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Why do married people have "big fights"?
What is really going on during a "huge argument"?

Quote:
... which brings us to POJA

which is adopting the Buyer's strategy

means you must consider both your interests ~and~ your partner's interests

up to the point of bilateral enthusiastic agreement

which means NO ONE sacrifices their happiness for the other's .... you seek mutual happiness


A marital fight/argument is one or both spouses making strained efforts to have their spouse see things differently.
What marital squabble ever ended in "mutual happiness"?

If you are fighting with your spouse, stop it.
There is no point to fighting.
Both spouses end up with hurt feelings.

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Originally Posted By: Pepperband
This is very interesting to me. Every time I revisit this discussion about BRF, I discover more ways to improve my own marriage behavior.
loveheart


ME TOO. smile I am amazed at how much my marriage has evolved over the years. One big difference is that we now are very careful to be "pleasant" during our UA time. No griping, venting, or unpleasant topics. At the end of our evenings, one of us will ask "was I pleasant tonight?" WE COMPETE to see who will be the most pleasant and charming. grin


"It is not the critic who counts; not the man who points out how the strong man stumbles, or where the doer of deeds could have done them better. The credit belongs to the man who is actually in the arena.." Theodore Roosevelt

Exposure 101


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Originally Posted By: MelodyLane
WE COMPETE to see who will be the most pleasant and charming. grin


It is FUN too!
Keeping the marriage love bank full and over-flowing makes the difficult times in life much easier to endure.

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Originally Posted By: Pepperband

A marital fight/argument is one or both spouses making strained efforts to have their spouse see things differently.


It is incredibly disrespectful to try to make your spouse see things differently. It implies that your view is somehow superior.


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Mel, it is very interesting when people read the MB concepts and discover more ways their spouse "needs to change" instead of learning how to improve their own marriage skills.

In my professional life, my licensing required "continued education" hours/units.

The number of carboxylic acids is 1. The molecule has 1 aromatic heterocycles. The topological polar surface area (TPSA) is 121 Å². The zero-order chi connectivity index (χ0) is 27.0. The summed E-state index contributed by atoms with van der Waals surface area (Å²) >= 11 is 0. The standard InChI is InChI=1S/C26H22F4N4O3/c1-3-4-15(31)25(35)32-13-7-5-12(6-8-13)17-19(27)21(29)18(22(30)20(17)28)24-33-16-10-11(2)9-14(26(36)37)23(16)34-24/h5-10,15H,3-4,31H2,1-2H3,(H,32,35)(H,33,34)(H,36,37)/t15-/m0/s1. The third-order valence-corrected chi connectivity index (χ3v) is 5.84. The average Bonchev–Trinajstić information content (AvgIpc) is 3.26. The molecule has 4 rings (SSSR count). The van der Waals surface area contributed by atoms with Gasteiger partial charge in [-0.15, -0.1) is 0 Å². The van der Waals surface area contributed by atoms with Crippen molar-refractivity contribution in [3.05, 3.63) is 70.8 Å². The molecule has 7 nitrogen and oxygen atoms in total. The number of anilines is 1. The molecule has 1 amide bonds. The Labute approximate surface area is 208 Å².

MB is sort of like that.
Finding ways to continue our education and deepen our skill level.

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Originally Posted By: living_well
Originally Posted By: Pepperband

A marital fight/argument is one or both spouses making strained efforts to have their spouse see things differently.


It is incredibly disrespectful to try to make your spouse see things differently. It implies that your view is somehow superior.


Yes. It is important to express our point of view honestly, without belittling or casting disrespect at our beloved.

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Quote:
There are three types of attitudes you'll find inside: freeloading free spirits, wait-and-see renters, and committed buyers. Healthy relationships should pass through al three stages, but it's easy to get stuck in a rut along the way.


This is a direct quote from the bookstore - 'The One' - which is exactly the same book as BRF.

Please note that is is HEALTHY to pass through all 3 stages.
When you are dating, you are not supposed to be looking for a person who is already a "Buyer".
I sometimes see dating MBers dismiss their date as "Well, he/she was a freeloader."

Of course he/she was a freeloader, you just began dating!

Additionally, a dating prospect who quickly and willingly makes sacrifices in order to be with you is NOT a "Buyer".

Questions? Read the book!

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A Good clip on BRF. How does a renter become a buyer.
Radio Clip on BRF


FWW/BW (me)
WH
2nd M for both
Blended Family with 7 kids between us
Too much hurt and pain on both sides that my brain hurts just thinking about it all.